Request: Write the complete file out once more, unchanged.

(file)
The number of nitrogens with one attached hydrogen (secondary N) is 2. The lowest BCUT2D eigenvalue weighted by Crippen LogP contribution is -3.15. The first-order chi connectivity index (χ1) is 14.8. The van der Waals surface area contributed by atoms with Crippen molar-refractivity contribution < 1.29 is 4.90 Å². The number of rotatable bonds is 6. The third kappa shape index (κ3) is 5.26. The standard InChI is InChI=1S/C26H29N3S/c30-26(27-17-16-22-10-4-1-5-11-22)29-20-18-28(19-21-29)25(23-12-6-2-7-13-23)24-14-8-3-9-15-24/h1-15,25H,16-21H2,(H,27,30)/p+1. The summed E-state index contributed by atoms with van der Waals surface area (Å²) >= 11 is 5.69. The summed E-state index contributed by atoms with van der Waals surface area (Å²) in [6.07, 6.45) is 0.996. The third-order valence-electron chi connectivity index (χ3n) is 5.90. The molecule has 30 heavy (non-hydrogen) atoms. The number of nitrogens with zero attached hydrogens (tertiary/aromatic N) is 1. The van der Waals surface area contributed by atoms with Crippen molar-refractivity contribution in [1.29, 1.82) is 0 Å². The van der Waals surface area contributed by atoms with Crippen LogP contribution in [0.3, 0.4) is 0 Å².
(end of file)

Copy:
The number of nitrogens with one attached hydrogen (secondary N) is 2. The lowest BCUT2D eigenvalue weighted by Crippen LogP contribution is -3.15. The first-order chi connectivity index (χ1) is 14.8. The van der Waals surface area contributed by atoms with Crippen molar-refractivity contribution < 1.29 is 4.90 Å². The number of rotatable bonds is 6. The third kappa shape index (κ3) is 5.26. The standard InChI is InChI=1S/C26H29N3S/c30-26(27-17-16-22-10-4-1-5-11-22)29-20-18-28(19-21-29)25(23-12-6-2-7-13-23)24-14-8-3-9-15-24/h1-15,25H,16-21H2,(H,27,30)/p+1. The summed E-state index contributed by atoms with van der Waals surface area (Å²) >= 11 is 5.69. The summed E-state index contributed by atoms with van der Waals surface area (Å²) in [6.07, 6.45) is 0.996. The third-order valence-electron chi connectivity index (χ3n) is 5.90. The molecule has 30 heavy (non-hydrogen) atoms. The number of nitrogens with zero attached hydrogens (tertiary/aromatic N) is 1. The van der Waals surface area contributed by atoms with Crippen molar-refractivity contribution in [1.29, 1.82) is 0 Å². The van der Waals surface area contributed by atoms with Crippen LogP contribution in [0.3, 0.4) is 0 Å².